Note: This post is about church ‘n’ stuff, so skip it if you aren’t interested. I don’t post enough to my “religion” blog to make it worth maintaining.

First, a note I jotted down for myself but also for Patience, from today’s homily. I think it came from a book called The Shack, which I had never heard of. It’s a Conversations with God kind of book (not that I’ve read those either!). The main character is conversing with Jesus, and there’s a lot of ecumenism, appropriate to the day we celebrate the arrival of the magi, which leads to the main character saying:

“So does that mean that all roads eventually lead to you?”

At which Jesus smiles, shakes his head, and says, “No. That means that I will travel any road to find you.”

So that one’s for you, Sarah/Patience.

I spent a good part of the first part of Mass contending with my lesser nature, watching a woman in a choir whom I’ve met a few times. She’s older, clearly suffering from mental illness, but too old to have family caring for her, and competent enough to live on her own, with a little help. She is quite tall and usually dressed strangely and unkempt. Standing up there on the beautifully decorated altar with a weird hat and brightly colored shirt and eyes not quite looking in the right direction, she looks so out of place. Which is why she is exactly in the right place, KWIM?

Today was also a circle of life day. It was a baptism Sunday, and there were adorable babies splashing in the font. And just when that was finished, I learned during the intercessions, between the dunking and the anointing, that young mother in our parish who had a particularly malignant form of cancer had died the day before Christmas eve. (She had a wonderful blog and column in the Catholic Spirit. It is amazing to read.) I cannot quickly put it into good words, but it was as if all of life was held right there in that spot, at the font. Emilie quotes a book in her last column that expresses some of it:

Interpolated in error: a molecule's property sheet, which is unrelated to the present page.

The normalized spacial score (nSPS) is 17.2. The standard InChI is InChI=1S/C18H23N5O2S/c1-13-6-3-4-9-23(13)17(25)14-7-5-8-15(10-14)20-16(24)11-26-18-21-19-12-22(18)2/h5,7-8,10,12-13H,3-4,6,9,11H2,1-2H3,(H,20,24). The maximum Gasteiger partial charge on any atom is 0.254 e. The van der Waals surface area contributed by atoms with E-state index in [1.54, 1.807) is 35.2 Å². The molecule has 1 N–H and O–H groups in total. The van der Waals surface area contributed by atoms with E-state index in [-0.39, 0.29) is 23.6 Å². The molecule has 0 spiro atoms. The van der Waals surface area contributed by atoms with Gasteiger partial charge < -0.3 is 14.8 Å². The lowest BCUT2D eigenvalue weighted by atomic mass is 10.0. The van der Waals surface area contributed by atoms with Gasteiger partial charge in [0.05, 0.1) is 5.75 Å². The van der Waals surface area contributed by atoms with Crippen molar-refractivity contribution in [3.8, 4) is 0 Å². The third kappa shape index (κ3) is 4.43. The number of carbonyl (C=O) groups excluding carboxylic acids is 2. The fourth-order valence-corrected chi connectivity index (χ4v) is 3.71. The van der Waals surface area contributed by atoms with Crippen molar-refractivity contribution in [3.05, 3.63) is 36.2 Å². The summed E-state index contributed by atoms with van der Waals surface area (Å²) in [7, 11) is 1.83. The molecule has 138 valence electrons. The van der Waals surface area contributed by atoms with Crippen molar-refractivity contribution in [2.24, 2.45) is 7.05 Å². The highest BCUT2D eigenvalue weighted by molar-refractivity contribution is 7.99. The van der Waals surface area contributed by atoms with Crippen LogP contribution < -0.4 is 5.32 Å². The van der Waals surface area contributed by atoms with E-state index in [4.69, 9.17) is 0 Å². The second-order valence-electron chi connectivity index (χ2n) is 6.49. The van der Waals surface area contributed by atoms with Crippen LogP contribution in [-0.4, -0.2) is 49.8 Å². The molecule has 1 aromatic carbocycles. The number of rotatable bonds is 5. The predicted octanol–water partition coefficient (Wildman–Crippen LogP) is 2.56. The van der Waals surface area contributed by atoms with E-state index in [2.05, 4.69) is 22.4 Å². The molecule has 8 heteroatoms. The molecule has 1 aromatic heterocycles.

“Joy seems more closely related to aliveness than to happiness.”

There at the font, I was standing with hundreds of others in a place so incredibly alive, I could not believe that I had considered missing it.

And we are off to see the Tale of Despereaux this afternoon. Review to come later.



Filed under I'm Catholic Why?

5 responses to “Epiphanies

  1. Very nice post Shaun, though you’ve left me in tears from Emilie’s story. I hope to be where you are spiritually…some day.

  2. Ack. That was so sad. I’m sitting here blowing my nose and wiping my eyes and my kids think I’ve gone nuts. Poor girl. Poor husband. Poor kids.

    I think I need a drink now. Life can be so tragic sometimes.

  3. Well I can’t be weeping alone, now, can I? Oddly reading her blog over both made me weepy and made me feel better all at once.

    And as far as where I am spiritually — mostly, I am just in a pew when I can get my butt out the door. That’s my highest aspiration for now, but probably a good one all the same.

  4. Our homily got to a similar point in a different way. I quite liked the point, though. Something about the expansiveness and inclusiveness of God.

    Sorry to hear about Emilie. Though I agree that hearing about it in the intercessions in the middle of the baptismal rites seems rather appropriate in a circle of life kind of way.

  5. Ooh, you made me actually shiver with your quote from the homily. Thank you! I’m going to print that one out.

    I’m sorry for Emilie’s family. And yet, the beauty, peace, and dignity that radiated from her weblog even with just a short reading is an absolute inspiration – I understand what you mean about it making you weepy and feeling better all at the same time. That’s how I feel too.

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